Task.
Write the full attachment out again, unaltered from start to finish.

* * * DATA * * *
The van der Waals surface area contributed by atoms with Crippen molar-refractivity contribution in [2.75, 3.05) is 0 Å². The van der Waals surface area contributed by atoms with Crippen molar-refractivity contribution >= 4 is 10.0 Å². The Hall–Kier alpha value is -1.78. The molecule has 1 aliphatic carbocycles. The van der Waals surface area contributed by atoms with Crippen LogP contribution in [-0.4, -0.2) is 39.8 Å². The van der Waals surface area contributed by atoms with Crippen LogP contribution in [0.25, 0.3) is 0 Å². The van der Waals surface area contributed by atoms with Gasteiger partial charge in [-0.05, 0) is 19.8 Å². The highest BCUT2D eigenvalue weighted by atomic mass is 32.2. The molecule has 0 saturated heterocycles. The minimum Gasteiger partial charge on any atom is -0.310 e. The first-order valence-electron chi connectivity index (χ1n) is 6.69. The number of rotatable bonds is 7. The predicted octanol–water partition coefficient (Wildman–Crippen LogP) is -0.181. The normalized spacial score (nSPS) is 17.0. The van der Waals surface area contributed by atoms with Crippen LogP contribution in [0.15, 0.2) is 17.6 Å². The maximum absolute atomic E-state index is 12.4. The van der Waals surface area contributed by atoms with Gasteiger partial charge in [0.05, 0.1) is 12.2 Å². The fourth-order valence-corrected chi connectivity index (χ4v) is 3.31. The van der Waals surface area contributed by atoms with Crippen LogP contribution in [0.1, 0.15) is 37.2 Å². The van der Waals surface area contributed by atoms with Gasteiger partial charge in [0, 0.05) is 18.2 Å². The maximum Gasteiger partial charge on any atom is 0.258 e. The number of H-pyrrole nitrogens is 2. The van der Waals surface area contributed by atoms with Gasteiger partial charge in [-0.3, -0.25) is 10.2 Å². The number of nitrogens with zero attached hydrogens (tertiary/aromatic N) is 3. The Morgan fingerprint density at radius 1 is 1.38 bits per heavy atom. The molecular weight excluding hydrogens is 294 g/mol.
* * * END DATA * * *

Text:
The van der Waals surface area contributed by atoms with Crippen molar-refractivity contribution in [2.75, 3.05) is 0 Å². The van der Waals surface area contributed by atoms with Crippen molar-refractivity contribution >= 4 is 10.0 Å². The Hall–Kier alpha value is -1.78. The molecule has 1 aliphatic carbocycles. The van der Waals surface area contributed by atoms with Crippen LogP contribution in [-0.4, -0.2) is 39.8 Å². The van der Waals surface area contributed by atoms with Crippen LogP contribution in [0.25, 0.3) is 0 Å². The van der Waals surface area contributed by atoms with Gasteiger partial charge in [-0.05, 0) is 19.8 Å². The highest BCUT2D eigenvalue weighted by atomic mass is 32.2. The molecule has 0 saturated heterocycles. The minimum Gasteiger partial charge on any atom is -0.310 e. The first-order valence-electron chi connectivity index (χ1n) is 6.69. The number of rotatable bonds is 7. The predicted octanol–water partition coefficient (Wildman–Crippen LogP) is -0.181. The normalized spacial score (nSPS) is 17.0. The van der Waals surface area contributed by atoms with Crippen LogP contribution in [0.15, 0.2) is 17.6 Å². The maximum absolute atomic E-state index is 12.4. The van der Waals surface area contributed by atoms with Gasteiger partial charge in [0.05, 0.1) is 12.2 Å². The fourth-order valence-corrected chi connectivity index (χ4v) is 3.31. The van der Waals surface area contributed by atoms with Crippen LogP contribution in [0.1, 0.15) is 37.2 Å². The van der Waals surface area contributed by atoms with Gasteiger partial charge in [0, 0.05) is 18.2 Å². The maximum Gasteiger partial charge on any atom is 0.258 e. The number of H-pyrrole nitrogens is 2. The van der Waals surface area contributed by atoms with Gasteiger partial charge in [-0.3, -0.25) is 10.2 Å². The number of nitrogens with zero attached hydrogens (tertiary/aromatic N) is 3. The Morgan fingerprint density at radius 1 is 1.38 bits per heavy atom. The molecular weight excluding hydrogens is 294 g/mol.